Making of: Surfboard Kids Shirts
Working on brand new products is always exciting and terrifying at the same time. You have a great idea, but you're not really sure if anyone will want to actually buy it or not. Up until now all of our products have been based around shirts for grown ups. But today that changes. We're super excited to be launching our first set of kids shirts, and we wanted to show you how we made it happen. Ready? Ok, go!
Finding the right kids shirt is really hard. Well, finding the right shirt in general is really hard. Lots of people use a company called American Apparel, and while they have a great selection, good quality and make everything here in the US, we just can't use them in good conscience. They're advertising is super provocative, and they flirt the line with inappropriate poses of really young kids too often. Our mission at Last Night Ago is to help those in need, especially children. American Apparel just doesn't fit with what we believe in. So thankfully after scouring the interwebs and buying way too many shirts, we found a few other places that make good quality kids clothes that are still super comfortable. For this round Bella + Canvas was the winner, but we're still investigating some other wholesalers.
Honestly, we had a lot of ideas for summer kids shirts. Can I just say it's really hard to narrow things down when it's your ideas? Ashely and I have gone back and forth so many times it's crazy! Anyway. We finally settled on the surfboards for the first run. But how did you end up with the design? Fantastic question!
Always start with research! I realized pretty quickly that vintage surfboards were way cooler than all the new stuff out there, so we compiled some of the best ones that would be simple enough to carve out.
Then we started sketching. Usually I do the whole pencil sketch thing, but we were going for a much simpler, carefree look so I jumped right in with some big, fat, bold PrismaColor markers. This turned out great - I could knock out lots of versions without spending a too much time fiddling with stroke widths and such. Once I got a few that felt good I snapped a picture with my iPhone, vectorized it in Illustrator, cleaned it up just a hair and it was ready to carve. Of course, kid approval was vital to this project so we showed our kids lots of versions before choosing the final one. In the end, the three simple boards worked best. We could make them big enough to fill the shirt and they centered up really well.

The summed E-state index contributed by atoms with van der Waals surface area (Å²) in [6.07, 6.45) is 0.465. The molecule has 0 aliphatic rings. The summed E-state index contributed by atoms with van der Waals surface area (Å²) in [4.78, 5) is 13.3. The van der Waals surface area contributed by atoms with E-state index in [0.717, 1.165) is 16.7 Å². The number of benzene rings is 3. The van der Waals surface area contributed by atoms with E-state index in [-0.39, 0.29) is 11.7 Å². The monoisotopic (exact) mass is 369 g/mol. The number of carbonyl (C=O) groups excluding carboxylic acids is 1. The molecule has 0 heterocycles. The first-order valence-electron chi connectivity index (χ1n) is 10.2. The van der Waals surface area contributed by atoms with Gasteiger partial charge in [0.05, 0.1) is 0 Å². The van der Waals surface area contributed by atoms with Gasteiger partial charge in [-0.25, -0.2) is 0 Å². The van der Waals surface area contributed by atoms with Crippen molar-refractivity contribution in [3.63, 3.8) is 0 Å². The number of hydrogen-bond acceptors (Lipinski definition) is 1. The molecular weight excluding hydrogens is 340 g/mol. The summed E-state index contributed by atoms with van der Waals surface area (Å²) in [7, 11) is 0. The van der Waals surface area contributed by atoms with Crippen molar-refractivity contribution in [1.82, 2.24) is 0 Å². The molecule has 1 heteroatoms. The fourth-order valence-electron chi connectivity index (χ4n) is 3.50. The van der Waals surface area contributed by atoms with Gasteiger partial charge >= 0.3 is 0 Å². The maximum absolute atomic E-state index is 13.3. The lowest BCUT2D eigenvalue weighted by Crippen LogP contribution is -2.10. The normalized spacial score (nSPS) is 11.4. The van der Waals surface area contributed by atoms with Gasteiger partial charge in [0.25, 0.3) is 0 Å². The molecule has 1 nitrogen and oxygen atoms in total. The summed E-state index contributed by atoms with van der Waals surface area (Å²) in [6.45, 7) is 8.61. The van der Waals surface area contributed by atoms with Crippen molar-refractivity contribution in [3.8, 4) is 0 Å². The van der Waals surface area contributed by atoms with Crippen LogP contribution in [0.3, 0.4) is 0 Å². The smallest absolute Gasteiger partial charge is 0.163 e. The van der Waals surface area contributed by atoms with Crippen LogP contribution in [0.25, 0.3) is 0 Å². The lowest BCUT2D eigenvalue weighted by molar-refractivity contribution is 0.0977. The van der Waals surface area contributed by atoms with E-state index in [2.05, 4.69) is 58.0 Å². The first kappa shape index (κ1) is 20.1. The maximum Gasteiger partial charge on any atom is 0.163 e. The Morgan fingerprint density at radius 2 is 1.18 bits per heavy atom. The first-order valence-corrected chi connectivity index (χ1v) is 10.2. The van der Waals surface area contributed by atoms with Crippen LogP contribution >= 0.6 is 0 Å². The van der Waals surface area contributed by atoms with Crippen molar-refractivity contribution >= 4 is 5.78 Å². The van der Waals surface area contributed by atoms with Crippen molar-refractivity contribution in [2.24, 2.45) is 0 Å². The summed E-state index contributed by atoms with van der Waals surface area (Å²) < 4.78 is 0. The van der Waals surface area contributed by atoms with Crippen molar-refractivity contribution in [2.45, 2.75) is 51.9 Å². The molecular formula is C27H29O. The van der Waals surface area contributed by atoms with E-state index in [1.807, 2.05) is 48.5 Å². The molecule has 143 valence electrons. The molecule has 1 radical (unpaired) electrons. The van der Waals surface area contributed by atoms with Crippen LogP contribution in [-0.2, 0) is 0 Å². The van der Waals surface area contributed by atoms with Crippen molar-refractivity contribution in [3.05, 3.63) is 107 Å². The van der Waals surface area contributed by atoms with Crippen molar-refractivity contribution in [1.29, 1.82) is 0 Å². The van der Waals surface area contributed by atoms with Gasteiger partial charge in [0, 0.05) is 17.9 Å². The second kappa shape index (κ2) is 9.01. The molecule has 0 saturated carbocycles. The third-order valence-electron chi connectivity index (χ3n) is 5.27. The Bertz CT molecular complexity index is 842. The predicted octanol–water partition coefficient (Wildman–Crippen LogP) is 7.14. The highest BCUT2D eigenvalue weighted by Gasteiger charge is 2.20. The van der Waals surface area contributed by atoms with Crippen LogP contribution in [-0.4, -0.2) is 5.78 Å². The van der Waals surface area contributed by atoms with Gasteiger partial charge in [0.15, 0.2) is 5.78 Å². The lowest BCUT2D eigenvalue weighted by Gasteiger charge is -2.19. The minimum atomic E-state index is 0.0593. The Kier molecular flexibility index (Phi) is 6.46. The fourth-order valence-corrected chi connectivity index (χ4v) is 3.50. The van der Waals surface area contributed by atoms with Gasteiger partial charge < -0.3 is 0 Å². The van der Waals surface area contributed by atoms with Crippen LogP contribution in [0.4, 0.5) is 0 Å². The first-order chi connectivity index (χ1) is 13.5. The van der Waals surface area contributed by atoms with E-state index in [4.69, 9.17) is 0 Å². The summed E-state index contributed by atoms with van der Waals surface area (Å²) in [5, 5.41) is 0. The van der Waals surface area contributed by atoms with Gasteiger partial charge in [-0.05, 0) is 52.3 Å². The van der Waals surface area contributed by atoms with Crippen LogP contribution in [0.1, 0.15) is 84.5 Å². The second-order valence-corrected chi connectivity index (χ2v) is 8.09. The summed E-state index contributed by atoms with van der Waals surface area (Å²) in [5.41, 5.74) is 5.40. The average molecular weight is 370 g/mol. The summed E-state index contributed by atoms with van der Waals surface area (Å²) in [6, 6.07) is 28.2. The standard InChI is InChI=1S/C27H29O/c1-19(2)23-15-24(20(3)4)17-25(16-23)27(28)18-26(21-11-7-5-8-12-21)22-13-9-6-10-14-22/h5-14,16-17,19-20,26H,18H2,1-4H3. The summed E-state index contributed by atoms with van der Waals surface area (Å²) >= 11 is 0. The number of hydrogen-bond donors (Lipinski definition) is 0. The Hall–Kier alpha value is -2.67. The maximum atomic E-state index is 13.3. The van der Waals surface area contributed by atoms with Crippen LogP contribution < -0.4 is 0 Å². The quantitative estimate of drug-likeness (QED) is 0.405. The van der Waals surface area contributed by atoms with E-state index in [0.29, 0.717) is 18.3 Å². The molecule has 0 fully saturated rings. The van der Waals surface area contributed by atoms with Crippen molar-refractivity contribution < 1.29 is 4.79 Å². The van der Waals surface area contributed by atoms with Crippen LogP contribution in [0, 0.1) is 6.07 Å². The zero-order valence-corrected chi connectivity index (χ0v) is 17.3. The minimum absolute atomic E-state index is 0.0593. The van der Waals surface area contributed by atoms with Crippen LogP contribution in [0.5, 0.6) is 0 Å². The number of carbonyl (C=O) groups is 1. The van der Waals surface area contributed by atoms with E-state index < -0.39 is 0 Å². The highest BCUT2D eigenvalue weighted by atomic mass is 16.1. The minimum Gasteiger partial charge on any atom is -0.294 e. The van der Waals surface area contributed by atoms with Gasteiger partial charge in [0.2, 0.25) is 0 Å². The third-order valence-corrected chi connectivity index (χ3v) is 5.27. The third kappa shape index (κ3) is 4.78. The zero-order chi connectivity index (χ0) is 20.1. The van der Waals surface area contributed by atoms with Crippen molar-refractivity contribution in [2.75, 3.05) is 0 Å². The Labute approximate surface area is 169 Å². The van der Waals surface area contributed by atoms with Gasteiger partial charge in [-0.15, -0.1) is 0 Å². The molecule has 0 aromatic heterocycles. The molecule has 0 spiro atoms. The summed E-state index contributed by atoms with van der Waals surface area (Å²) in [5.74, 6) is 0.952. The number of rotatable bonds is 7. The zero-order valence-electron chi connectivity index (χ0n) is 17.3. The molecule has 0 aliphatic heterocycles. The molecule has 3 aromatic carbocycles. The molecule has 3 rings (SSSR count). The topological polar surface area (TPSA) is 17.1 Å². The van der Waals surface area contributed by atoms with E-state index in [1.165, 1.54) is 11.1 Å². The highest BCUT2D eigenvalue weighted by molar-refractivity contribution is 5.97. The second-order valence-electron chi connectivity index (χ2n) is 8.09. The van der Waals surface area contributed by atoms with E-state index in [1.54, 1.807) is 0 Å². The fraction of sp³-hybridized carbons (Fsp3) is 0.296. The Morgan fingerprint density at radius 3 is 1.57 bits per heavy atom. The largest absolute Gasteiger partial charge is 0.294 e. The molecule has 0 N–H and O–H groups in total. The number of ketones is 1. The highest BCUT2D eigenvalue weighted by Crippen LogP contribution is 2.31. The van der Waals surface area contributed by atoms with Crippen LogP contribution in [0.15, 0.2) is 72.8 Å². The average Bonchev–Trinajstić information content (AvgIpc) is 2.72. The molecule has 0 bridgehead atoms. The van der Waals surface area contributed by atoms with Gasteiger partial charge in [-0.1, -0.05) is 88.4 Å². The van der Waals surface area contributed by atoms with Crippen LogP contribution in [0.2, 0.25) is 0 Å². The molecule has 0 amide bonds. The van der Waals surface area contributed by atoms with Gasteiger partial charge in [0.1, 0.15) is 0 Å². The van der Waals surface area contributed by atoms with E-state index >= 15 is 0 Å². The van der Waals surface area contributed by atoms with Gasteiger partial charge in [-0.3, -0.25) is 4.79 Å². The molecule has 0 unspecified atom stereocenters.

3. Block Printing & Testing
With the design finished it was time to get it carved out and start doing some print tests! This is really fun to do, and the kids even get to help. I could explain it, but this video is way more fun:
Choosing color was something we spent a lot of time on, and Ashely even started experimenting with gradient block printing. I don't know of anyone else even attempting that, but it's pretty rad looking.
You'd think we'd be done by now, right? Nope! Still gotta get product shots of everything. Once we finally nailed down the colors we ended up with 4 versions. We setup a mini studio outside and got some shots and then took the shirts to the beach with our family and got pics of our kids in the shirts right near the water. Perfecto
5. Limited Run Pre-Orders
This whole kids shirt business is a little new to us so we're doing a limited run on these surfboard shirts. If you want one, better grab it quick because pre-orders are ending soon! Go to the store and check it out →